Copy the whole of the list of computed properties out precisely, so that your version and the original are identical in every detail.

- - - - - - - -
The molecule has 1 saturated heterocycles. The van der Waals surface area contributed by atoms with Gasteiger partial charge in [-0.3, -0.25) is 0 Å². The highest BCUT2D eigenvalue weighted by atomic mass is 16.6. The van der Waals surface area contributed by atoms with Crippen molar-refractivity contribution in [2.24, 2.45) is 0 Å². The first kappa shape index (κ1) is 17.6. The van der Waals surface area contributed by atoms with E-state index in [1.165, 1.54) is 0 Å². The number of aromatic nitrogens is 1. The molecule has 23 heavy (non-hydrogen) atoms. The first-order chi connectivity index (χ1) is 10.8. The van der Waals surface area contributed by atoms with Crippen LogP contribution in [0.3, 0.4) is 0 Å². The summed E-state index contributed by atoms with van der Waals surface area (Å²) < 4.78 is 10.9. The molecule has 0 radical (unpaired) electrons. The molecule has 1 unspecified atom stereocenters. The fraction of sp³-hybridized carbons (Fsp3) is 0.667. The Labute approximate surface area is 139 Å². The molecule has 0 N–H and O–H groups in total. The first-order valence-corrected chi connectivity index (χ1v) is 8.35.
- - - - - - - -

The molecule has 1 saturated heterocycles. The van der Waals surface area contributed by atoms with Gasteiger partial charge in [-0.3, -0.25) is 0 Å². The highest BCUT2D eigenvalue weighted by atomic mass is 16.6. The van der Waals surface area contributed by atoms with Crippen molar-refractivity contribution in [2.24, 2.45) is 0 Å². The first kappa shape index (κ1) is 17.6. The van der Waals surface area contributed by atoms with E-state index in [1.165, 1.54) is 0 Å². The number of aromatic nitrogens is 1. The molecule has 23 heavy (non-hydrogen) atoms. The first-order chi connectivity index (χ1) is 10.8. The van der Waals surface area contributed by atoms with Crippen LogP contribution in [0.3, 0.4) is 0 Å². The summed E-state index contributed by atoms with van der Waals surface area (Å²) < 4.78 is 10.9. The molecule has 0 radical (unpaired) electrons. The molecule has 1 unspecified atom stereocenters. The fraction of sp³-hybridized carbons (Fsp3) is 0.667. The Labute approximate surface area is 139 Å². The molecule has 0 N–H and O–H groups in total. The first-order valence-corrected chi connectivity index (χ1v) is 8.35.